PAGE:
Sunday, September 15, 2013

Sicilian sun-dried zucchini

Although not lucky enough to have a real house with a garden--yet... fingers crossed I grow up some day--I've been lucky enough to be the recipient of many a delicious home-grown goodies in the past few weeks from friends/family.

After visiting my friend Jeanne, she gave me one of the monstrous zucchini I've ever seen!

 Real photo, artsy workup in Lightroom

I wanted to do something truly special with this giant beast, and remembered a recipe that had caught my eye a while back called Sicilian sun-dried zucchini. Although I cheated and used a food dehydrator, I felt as though I had eaten the most tender and fresh zucchini, whose flavor had slowly concentrated into pure deliciousness under the hot Sicilian sun.

Although this recipe takes a while, it is 99% hands-off, let-it-sit time. The only actual "work" you have do to is slice the zucchini, salt 'em to pull out some of that liquid, dehydrate them to concentrate their flavors, and sautee them up.

The salting process is key. All this liquid beading on the zucchini and 
pooling underneath came from inside the slices!

Literally only a few minutes of prep work will give you the most delicious and tender zucchini you've ever tasted. I can't even fully describe the texture the partly-dehydrated zucchini get, but it's amazing. Much less soft and slimy (which zucchini have a tendency to get), and much more meaty, kinda like a tender mushroom. And because they're drier than regular zucchini, you can get a really nice char on them after sauteing--similar to a grilled zucchini, but even better.

Between the absolutely perfect texture and concentrated flavor, this will be the best way you've ever eaten zucchini. Guaranteed!

Quick trip in a hot pan to caramelize the sugars and you're all done!

Buen Provecho,

Sicilian sun-dried zucchini, from Hunter Angler Gardener Cook

Once you've dried the zucchini you can either (1) put them in jars covered in olive oil and store them in the fridge for up to a month or (2) sautee them immediately or within the next few days (refrigerate in an airtight container until you're ready to cook them).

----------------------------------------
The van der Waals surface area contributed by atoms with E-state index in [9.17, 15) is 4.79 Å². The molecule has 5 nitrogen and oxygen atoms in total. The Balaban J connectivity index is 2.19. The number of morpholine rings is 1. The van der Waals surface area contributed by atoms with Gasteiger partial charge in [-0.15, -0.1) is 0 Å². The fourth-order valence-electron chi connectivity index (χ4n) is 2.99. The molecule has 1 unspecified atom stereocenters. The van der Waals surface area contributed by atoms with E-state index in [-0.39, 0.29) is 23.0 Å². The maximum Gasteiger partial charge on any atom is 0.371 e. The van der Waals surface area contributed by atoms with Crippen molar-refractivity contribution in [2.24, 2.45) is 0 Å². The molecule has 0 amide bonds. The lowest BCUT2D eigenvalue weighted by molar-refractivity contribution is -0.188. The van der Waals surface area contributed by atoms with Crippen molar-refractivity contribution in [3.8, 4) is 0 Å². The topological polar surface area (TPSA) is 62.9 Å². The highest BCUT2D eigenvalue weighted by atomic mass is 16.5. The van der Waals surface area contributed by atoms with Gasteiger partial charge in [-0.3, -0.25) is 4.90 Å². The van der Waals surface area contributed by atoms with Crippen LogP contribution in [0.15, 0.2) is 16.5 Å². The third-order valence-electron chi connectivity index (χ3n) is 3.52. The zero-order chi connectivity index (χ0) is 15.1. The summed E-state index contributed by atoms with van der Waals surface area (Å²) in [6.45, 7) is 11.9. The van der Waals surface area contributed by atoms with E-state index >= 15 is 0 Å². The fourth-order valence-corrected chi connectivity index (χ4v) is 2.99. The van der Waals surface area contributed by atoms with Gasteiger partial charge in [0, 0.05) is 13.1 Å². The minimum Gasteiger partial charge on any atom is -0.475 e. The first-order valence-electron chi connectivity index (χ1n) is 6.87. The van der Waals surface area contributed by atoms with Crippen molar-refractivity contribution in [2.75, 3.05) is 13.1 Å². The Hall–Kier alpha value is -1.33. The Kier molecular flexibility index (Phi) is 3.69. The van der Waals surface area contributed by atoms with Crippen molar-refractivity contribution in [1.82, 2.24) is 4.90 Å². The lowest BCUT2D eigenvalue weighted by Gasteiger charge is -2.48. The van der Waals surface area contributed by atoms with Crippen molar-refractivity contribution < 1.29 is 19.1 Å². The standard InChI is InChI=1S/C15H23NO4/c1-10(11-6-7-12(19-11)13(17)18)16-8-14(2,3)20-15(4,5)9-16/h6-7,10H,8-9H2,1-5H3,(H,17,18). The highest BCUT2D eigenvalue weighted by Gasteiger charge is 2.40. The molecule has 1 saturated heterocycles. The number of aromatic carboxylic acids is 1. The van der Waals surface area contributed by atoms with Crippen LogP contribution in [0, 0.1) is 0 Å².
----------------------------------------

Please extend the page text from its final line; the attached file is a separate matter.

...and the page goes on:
Directions below for drying the zucchini using a food dehydrator. Check out the Hunter Angler Gardener Cook website on how you can dry them using skewers in a super hot climate at home. Also check out his photos. They do this final dish much more justice than mine!

Prep time: Less than 10 minutes (active); ~4 hours (inactive)
Cook time: 5 minutes


for drying the zucchini
zucchini (up to 4 pounds for a big batch)

for cooking the zucchini
olive oil
spices, optional (cayenne, mint, minced garlic, lemon juice etc)

  1. Slice zucchini into disks about 1/4 inch thick. Sprinkle a hefty amount of salt on a large cookie sheet or two, then lay the zucchini on them. Sprinkle more salt on top. Leave at room temperature for 30 minutes if you are going to eat them in the next couple days, or for up to an hour if you plan on preserving these in jars. 
  2. Pat the slices dry with a towel, and either dehydrate at 120°F. Dehydrate until pliable but leathery, about 3 hours or so. The texture you're looking for is a dry, but pliable zucchini. Think soft dried apricots and leather, not apple chips. 
  3. At this point, you can either cook the zucchini immediately, keep them in the fridge in an airtight container for a few days until you're ready to cook them, or store them long term for ~1 month (covered in olive oil and refrigerated).
  4. When ready to cook, heat the olive oil in a large saute pan over high heat until almost smoking. Add the zucchini rounds and garlic (if using) and toss to coat with oil. Turn the heat down to medium and cook until browned, about 3 minutes. In the final minute, add the cayenne and toss to combine, then do the same with the mint. Turn off the heat. Squeeze lemon juice on the zucchini when you are ready to serve.


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